In 1980 Kay launched an all-new lineup, now billed as John Kay And Steppenwolf, virtually starting from scratch to restore his band's good name. The new group spent the next several years working a punishing touring regimen, playing anywhere and everywhere it could to rebuild Steppenwolf's reputation. By 1987 the band hadn't conquered the Top 40, but had re-established themselves with a devout following.

Since then, John Kay And Steppenwolf which now includes longtime members Michael Wilk (keyboards/bass) and Ron Hurst (drums) and relatively recent addition Danny Johnson (guitar) have released seven albums and maintained a busy international touring schedule that keeps the band on the road for several months per year. The band also hosts Wolf Fest, an annual weekend-long festival that draws fans from around the world to the band's adopted home base in Tennessee.

In 1994, on the eve of Steppenwolf's 25th anniversary, Kay returned to the former East Germany for a triumphant series of Steppenwolf concerts; that trip reunited him with friends and relatives he had not seen since his early childhood. The same year, Kay published his autobiography, "Magic Carpet Ride".

Today's Steppenwolf, operating without major-label financing, is the model of a successful cyber-age cottage industry. The band's self-contained operation incorporates an in-house 24-track digital recording studio, as well as an extensive website that serves as clubhouse for fans around the world. The website also functions as an outlet for Steppenwolf music, allowing fans easy access to the group's recent work, as well as CD reissues of the entire Steppenwolf and John Kay album catalogue. The band continues to generate vital new music, with a number of recording projects in the works, including the recent John Kay solo effort, 'Heretics And Privateers'.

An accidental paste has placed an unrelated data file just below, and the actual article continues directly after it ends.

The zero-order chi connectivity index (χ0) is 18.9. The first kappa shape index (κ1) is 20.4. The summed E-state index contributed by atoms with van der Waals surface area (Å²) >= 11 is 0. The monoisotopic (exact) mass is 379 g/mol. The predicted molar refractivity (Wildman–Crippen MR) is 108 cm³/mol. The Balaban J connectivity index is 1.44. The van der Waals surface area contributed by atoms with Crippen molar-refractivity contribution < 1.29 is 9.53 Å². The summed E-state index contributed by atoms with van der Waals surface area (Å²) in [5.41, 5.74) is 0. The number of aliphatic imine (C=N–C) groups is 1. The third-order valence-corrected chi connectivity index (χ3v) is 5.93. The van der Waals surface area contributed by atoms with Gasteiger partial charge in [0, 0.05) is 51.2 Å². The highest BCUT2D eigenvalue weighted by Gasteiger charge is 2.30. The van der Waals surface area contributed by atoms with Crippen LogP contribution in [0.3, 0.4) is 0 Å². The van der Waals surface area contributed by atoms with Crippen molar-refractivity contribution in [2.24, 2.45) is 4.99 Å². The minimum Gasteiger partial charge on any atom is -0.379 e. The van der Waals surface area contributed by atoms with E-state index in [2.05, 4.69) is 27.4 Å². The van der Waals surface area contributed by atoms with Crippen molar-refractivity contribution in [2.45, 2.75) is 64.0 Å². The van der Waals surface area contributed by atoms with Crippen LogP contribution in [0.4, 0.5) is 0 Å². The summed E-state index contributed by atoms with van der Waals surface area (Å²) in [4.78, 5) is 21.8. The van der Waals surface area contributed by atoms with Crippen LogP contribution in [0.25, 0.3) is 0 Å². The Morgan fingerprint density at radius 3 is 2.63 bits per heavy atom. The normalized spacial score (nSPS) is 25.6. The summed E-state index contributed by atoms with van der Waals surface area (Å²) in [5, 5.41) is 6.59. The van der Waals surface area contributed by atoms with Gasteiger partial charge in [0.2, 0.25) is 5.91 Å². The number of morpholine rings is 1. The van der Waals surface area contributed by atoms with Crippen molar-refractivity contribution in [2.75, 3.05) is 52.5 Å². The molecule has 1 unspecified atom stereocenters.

Steppenwolf's dramatic and sometimes turbulent history recently became the subject of an episode of VH-1's documentary series Behind the Music. That much-talked-about broadcast underlined the band's ongoing stature and influence, but John Kay, now in his fourth decade with Steppenwolf, remains focused firmly on the future.

with notes from John Einarson and John Kay.


Singles
1967 A Girl I Knew/The Ostrich (ABC-Dunhill) 4019
1968 Sookie Sookie/Take What You Need (ABC-Dunhill) 4123
1968 Born To Be Wild/Everybody's Next One (ABC-Dunhill) 4138
1968 Magic Carpet Ride/Sookie Sookie (ABC-Dunhill) 4161
1969 Rock Me/Jupiter Child (ABC-Dunhill) 4182
1969 It's Never Too Late/Happy Birthday (ABC-Dunhill) 4192
1969 Move Over/Power Play (ABC-Dunhill) 4205
1969 Monster/Berry Rides Again (ABC-Dunhill) 4221
1970 Hey Lawdy Mama/Twisted (ABC-Dunhill) 4234
1970 Screaming Night Hog/Spiritual Fantasy (ABC-Dunhill) 4248
1970 Who Needs Ya/ (ABC-Dunhill) 4261
1971 Snow Blind Friend/Hippo Stomp (ABC-Dunhill) 4269
1971 Ride With Me/For Madmen Only (ABC-Dunhill) 4283
1971 For Ladies Only/Sparkles Eyes (ABC-Dunhill) 4292
1974 Straight Shootin' Woman/ (Mums/Epic) 6031
1974 Get Into The Wind/ (Mums/Epic) ZS-86034

Albums
1968 Steppenwolf (ABC-Dunhill) 50029
1968 Steppenwolf The Second (ABC-Dunhill) 50037
1968 At Your Birthday Party (ABC-Dunhill) DSX-50053
1969 Early Steppenwolf (ABC-Dunhill) DS-50060
1969 Monster (ABC-Dunhill) DS50066
1970 Steppenwolf Live (ABC-Dunhill) DSD-50075
1970 Steppenwolf 7 (ABC-Dunhill) DSX-50090
1971 Steppenwolf Gold (ABC-Dunhill) SX-50099
1971 For Ladies Only (ABC-Dunhill) DSX-50110
1972 Rest In Peace (ABC-Dunhill) DSX-50124
1973 16 Greatest Hits (ABC-Dunhill) DSX-50135
1974 Slow Flux (Mums/Epic) PZ-33093
1975 16 Great Performances (ABC) ABCD-4011
1975 Hour Of The Wolf (Epic) PE-33583
1976 Skullduggery (Epic) PE-34120
1976 The ABC Collection (ABC) AC-30008
1976 Reborn To Be Wild (Epic) PE-34382

as JOHN KAY AND STEPPENWOLF
1981 Live In London (Mercury/Polygram - Australia) 6437147
1982 Wolftracks (Attic/Wolf) LAT-1145
1984 Paradox (Attic/Wolf) LAT-1191
1987 Rock 'N' Roll Rebels (Qwil) NU-1560
1990 Rise & Shine (IRS) IRSD-82046
1991 Born To Be Wild: A Retrospective (MCA) MCAD2-10389
1995 Live At 25 (ERA) 5030
1996 Feed The Fire (Winter Harvest) WH3310-2
1998 Wolftracks (Nautilus/Attic) 1998 Paradox [CD re-issue] (Attic/Wolf) LAT-1191
1998 Rise & Shine [CD re-issue] (IRS) IRSD-82046

as JOHN KAY AND SPARROW
1967 John Kay & Sparrow (Columbia) CS-9758
1993 The Best Of... (Columbia/Legacy) CK-50344

Video


Compilation Tracks
1975 "Straight Shootin' Woman" on 'Canada Gold - 22 Karat Hits' (K-Tel) TC-225




Official Steppenwolf Website
Official Goldy McJohn Website